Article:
The new site titled findmypast.com is geared towards helping the descendants of UK immigrants conduct family tree research with records specifically tailored for US Family History researchers.
The records can be searched by:
- Census, Land and Substitutes
- Churches and Religion
- Education and work
- Immigration and Travel
- Institutes and Organizations
- Military Service and Continue reading “New Family Tree Site Offers a Great Deal” »
Find a Grave is a FREE genealogical resource that every genealogy beginner should visit and bookmark today.
Founded in 1995 by Jim Tipton, a self-proclaimed nerd with the odd hobby of searching out and visiting the grave sites of the famous; Tipton’s goal in the creation of the site was to share his interest with like-minded others.
It was not long before he came to the realization that his hobby had great historical and genealogical significance.
What Does Find a Continue reading “Find a Grave: Free Family Tree Resource” »
With the new season of NBC’s Who Do You Think You Are now regularly scheduled for Friday nights 7/8c and the BBC program Finding Your Roots set to air on March 25, it may seem that genealogy addicts would be getting their family history fix.
However, if you just cannot get enough, there are a number of excellent programs that will help tide you over. Some of them may be your old favorites, while you can enjoy others as new-to-you. Continue reading “Genealogy TV Favorites” »
A resident genealogist is a professional on staff at a library, archives or even on a genealogy website who is there to provide family tree research advice and guidance, particularly to genealogy beginners. A quick question to the resident genealogist may save you time as well as a great deal of frustration and it can be a lot of fun.
If nothing else your Genealogist in Residence is almost certainly, part detective and part historian. A website with a resident Continue reading “What is a Resident Genealogist?” »
Early in January Genealogy Beginner asked our facebook friends what exciting genealogy projects you had planned for 2012. Top among your answers were writing and publishing a family history book.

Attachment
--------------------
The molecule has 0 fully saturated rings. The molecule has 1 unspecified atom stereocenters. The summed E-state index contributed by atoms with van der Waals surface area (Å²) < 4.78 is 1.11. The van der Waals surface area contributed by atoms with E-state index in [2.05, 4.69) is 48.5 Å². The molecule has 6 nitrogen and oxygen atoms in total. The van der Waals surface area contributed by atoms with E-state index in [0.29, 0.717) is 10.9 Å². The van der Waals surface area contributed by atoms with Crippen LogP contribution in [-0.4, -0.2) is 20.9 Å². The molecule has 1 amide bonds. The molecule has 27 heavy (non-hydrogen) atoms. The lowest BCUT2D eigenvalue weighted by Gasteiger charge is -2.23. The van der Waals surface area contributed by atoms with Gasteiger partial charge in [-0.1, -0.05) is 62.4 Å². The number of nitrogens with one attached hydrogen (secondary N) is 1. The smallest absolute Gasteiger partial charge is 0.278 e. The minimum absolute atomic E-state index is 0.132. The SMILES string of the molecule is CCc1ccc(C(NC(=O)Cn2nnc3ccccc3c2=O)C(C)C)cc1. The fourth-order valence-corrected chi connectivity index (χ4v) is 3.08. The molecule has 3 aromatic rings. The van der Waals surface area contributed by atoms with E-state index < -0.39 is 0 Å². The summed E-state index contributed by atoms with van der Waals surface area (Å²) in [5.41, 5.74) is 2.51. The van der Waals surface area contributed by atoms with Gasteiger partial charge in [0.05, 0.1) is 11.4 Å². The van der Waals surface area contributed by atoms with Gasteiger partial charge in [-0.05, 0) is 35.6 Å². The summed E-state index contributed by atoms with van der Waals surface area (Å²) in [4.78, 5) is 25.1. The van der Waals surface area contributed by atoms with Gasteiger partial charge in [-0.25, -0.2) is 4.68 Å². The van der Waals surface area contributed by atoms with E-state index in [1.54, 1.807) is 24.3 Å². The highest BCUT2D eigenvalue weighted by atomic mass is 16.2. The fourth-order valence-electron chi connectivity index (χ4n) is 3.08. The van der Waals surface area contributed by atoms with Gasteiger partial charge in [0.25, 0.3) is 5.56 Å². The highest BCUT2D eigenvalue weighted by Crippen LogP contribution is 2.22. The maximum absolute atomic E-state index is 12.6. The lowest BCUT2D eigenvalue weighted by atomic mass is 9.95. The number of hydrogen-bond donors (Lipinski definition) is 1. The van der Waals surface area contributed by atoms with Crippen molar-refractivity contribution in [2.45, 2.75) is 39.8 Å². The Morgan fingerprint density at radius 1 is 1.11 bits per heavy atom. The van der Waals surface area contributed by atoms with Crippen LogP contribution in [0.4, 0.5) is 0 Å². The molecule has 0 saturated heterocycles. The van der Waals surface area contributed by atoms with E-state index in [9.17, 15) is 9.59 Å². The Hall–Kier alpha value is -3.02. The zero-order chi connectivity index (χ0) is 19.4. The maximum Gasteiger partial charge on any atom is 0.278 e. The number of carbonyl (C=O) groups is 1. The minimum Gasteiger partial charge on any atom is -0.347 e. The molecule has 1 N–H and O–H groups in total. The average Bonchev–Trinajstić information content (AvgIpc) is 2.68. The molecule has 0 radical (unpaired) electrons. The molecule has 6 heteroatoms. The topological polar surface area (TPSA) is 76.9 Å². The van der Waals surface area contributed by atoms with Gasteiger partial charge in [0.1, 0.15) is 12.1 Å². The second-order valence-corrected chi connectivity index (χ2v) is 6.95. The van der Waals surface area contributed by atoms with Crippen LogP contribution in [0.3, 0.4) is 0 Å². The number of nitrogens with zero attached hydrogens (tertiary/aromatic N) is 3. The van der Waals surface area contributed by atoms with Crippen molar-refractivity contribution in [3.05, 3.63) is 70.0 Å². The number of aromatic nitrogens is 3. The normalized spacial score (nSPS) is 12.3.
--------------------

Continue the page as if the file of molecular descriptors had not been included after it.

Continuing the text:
Genealogy Beginner thinks that is an excellent goal. To help support you in reaching it we decided to dedicate some time to providing information that will bring you closer to achieving it.
Getting Started on Your Family History Book?
Perhaps the hardest thing about writing a family history book is Continue reading “Writing Your Family History Book” »
Among the many tools available to genealogy researchers, one that beginning genealogists may not be as familiar with is Google Scholar. Although this wonderful tool is not likely to lead you to any major records databases, it can however direct you towards relevant-to-you information sources for your family tree research.
Using Google Scholar will also save you a good deal of time. Time you may otherwise spend sifting through millions of hits from common search engine queries.
Google Scholar for Continue reading “Using Google Scholar for Genealogy” »
The genealogy of Upper Canada and/or French Canadian genealogy are amongst the most difficult spheres of ancestral research. This is true not only for the genealogy beginner but also for professional genealogists. Although this area may have some of the best preserved and indexed records in the world it is also one of the most confusing to investigate. This is true for several reasons, most of them being due to historic and multi-cultural influences such as language and the cultural Continue reading “Genealogy Beginner’s French Canadian Genealogy Tips” »
Most beginning genealogists very quickly become familiar with the LDS Family Search site. No surprise there, as Family Search has 2.34 billion free searchable records currently indexed. Millions of family history enthusiasts regularly use the search fields on the home page to explore these records. However, when this search tool fails to result in finding an ancestor, many beginners give up; believing the record they are searching for is not there. This is unfortunate, as there are 312.4 million names Continue reading “LDS Family Search: How to access un-indexed records for the Genealogy Beginner” »
In 1997, a story hit the presses about an English Schoolteacher who was genetically linked to a 9,000-year-old skeleton known as Cheddar Man. Since then genealogy researchers, beginning genealogist and pretty much everyone interested in researching their family tree has become interested in genetic genealogy. However, it was not until 2008 that the genealogical community began to make great strides in using this research method. Today several genealogy groups and genetic researchers offer services that can map your DNA and Continue reading “Genetic Genealogy: What is it, how does it work and why should I be interested” »
The Internet Archives is front-page news for all beginning genealogists and family historians. Internet Archives is taking a lesson from the lost library of Alexandria. Alleged to be the greatest repository of knowledge in the known world, the Great Library housed books written by the most renowned scholars and philosophers: but all that was lost when it burned to the ground. In collaboration with the Smithsonian and the Library of Congress, The Internet Archives is actively working to digitize and Continue reading “A Well-Kept Secret: The Internet Archives is an Amazing Resource for Genealogists” »